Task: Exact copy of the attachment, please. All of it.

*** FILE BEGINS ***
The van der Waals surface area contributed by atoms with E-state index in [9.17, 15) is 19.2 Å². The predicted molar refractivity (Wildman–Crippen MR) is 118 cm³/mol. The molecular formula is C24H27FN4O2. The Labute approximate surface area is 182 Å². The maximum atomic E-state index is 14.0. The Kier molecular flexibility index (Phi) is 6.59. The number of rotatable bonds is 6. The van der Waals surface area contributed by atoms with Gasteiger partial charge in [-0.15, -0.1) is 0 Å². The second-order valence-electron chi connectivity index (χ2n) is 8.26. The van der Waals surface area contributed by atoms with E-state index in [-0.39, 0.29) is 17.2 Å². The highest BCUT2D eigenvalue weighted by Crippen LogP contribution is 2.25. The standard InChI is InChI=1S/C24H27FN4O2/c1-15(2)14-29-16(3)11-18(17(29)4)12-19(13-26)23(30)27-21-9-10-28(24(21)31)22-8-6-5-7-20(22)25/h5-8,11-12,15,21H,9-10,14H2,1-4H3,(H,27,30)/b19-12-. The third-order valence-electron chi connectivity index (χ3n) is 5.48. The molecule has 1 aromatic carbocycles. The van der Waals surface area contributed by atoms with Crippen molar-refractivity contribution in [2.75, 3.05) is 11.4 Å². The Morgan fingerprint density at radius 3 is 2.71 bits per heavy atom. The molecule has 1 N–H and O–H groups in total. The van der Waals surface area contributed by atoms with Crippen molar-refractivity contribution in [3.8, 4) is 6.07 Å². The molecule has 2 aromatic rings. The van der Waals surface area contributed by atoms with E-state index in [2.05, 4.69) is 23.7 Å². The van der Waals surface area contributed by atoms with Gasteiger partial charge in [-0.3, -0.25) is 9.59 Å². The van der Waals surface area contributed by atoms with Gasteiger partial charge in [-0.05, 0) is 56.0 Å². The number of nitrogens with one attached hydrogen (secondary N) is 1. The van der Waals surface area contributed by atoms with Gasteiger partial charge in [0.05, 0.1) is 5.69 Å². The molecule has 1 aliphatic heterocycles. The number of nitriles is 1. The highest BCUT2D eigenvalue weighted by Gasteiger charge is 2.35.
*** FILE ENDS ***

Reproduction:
The van der Waals surface area contributed by atoms with E-state index in [9.17, 15) is 19.2 Å². The predicted molar refractivity (Wildman–Crippen MR) is 118 cm³/mol. The molecular formula is C24H27FN4O2. The Labute approximate surface area is 182 Å². The maximum atomic E-state index is 14.0. The Kier molecular flexibility index (Phi) is 6.59. The number of rotatable bonds is 6. The van der Waals surface area contributed by atoms with Gasteiger partial charge in [-0.15, -0.1) is 0 Å². The second-order valence-electron chi connectivity index (χ2n) is 8.26. The van der Waals surface area contributed by atoms with E-state index in [-0.39, 0.29) is 17.2 Å². The highest BCUT2D eigenvalue weighted by Crippen LogP contribution is 2.25. The standard InChI is InChI=1S/C24H27FN4O2/c1-15(2)14-29-16(3)11-18(17(29)4)12-19(13-26)23(30)27-21-9-10-28(24(21)31)22-8-6-5-7-20(22)25/h5-8,11-12,15,21H,9-10,14H2,1-4H3,(H,27,30)/b19-12-. The third-order valence-electron chi connectivity index (χ3n) is 5.48. The molecule has 1 aromatic carbocycles. The van der Waals surface area contributed by atoms with Crippen molar-refractivity contribution in [2.75, 3.05) is 11.4 Å². The Morgan fingerprint density at radius 3 is 2.71 bits per heavy atom. The molecule has 1 N–H and O–H groups in total. The van der Waals surface area contributed by atoms with Crippen molar-refractivity contribution in [3.8, 4) is 6.07 Å². The molecule has 2 aromatic rings. The van der Waals surface area contributed by atoms with E-state index in [2.05, 4.69) is 23.7 Å². The van der Waals surface area contributed by atoms with Gasteiger partial charge in [-0.3, -0.25) is 9.59 Å². The van der Waals surface area contributed by atoms with Gasteiger partial charge in [-0.05, 0) is 56.0 Å². The number of nitrogens with one attached hydrogen (secondary N) is 1. The van der Waals surface area contributed by atoms with Gasteiger partial charge in [0.05, 0.1) is 5.69 Å². The molecule has 1 aliphatic heterocycles. The number of nitriles is 1. The highest BCUT2D eigenvalue weighted by Gasteiger charge is 2.35.